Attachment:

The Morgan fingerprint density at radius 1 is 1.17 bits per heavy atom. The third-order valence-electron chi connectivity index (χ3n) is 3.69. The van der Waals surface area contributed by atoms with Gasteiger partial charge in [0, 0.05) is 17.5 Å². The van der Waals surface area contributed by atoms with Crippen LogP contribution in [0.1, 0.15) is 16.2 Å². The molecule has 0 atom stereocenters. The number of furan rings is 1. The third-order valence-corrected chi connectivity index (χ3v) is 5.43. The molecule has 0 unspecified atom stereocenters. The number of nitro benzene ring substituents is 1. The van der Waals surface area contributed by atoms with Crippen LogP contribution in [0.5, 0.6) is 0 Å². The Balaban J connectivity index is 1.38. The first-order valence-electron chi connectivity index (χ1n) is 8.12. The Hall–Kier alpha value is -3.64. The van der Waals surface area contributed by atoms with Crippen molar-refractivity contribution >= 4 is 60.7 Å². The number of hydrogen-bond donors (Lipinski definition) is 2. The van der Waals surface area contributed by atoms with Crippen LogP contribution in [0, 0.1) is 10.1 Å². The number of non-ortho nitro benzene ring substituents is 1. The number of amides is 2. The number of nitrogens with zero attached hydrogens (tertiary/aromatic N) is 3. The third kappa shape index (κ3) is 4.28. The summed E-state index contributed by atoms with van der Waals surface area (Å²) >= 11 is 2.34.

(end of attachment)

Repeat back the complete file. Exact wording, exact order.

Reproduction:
The Morgan fingerprint density at radius 1 is 1.17 bits per heavy atom. The third-order valence-electron chi connectivity index (χ3n) is 3.69. The van der Waals surface area contributed by atoms with Gasteiger partial charge in [0, 0.05) is 17.5 Å². The van der Waals surface area contributed by atoms with Crippen LogP contribution in [0.1, 0.15) is 16.2 Å². The molecule has 0 atom stereocenters. The number of furan rings is 1. The third-order valence-corrected chi connectivity index (χ3v) is 5.43. The molecule has 0 unspecified atom stereocenters. The number of nitro benzene ring substituents is 1. The van der Waals surface area contributed by atoms with Crippen LogP contribution in [0.5, 0.6) is 0 Å². The Balaban J connectivity index is 1.38. The first-order valence-electron chi connectivity index (χ1n) is 8.12. The Hall–Kier alpha value is -3.64. The van der Waals surface area contributed by atoms with Crippen molar-refractivity contribution >= 4 is 60.7 Å². The number of hydrogen-bond donors (Lipinski definition) is 2. The van der Waals surface area contributed by atoms with Crippen LogP contribution in [0, 0.1) is 10.1 Å². The number of non-ortho nitro benzene ring substituents is 1. The number of amides is 2. The number of nitrogens with zero attached hydrogens (tertiary/aromatic N) is 3. The third kappa shape index (κ3) is 4.28. The summed E-state index contributed by atoms with van der Waals surface area (Å²) >= 11 is 2.34.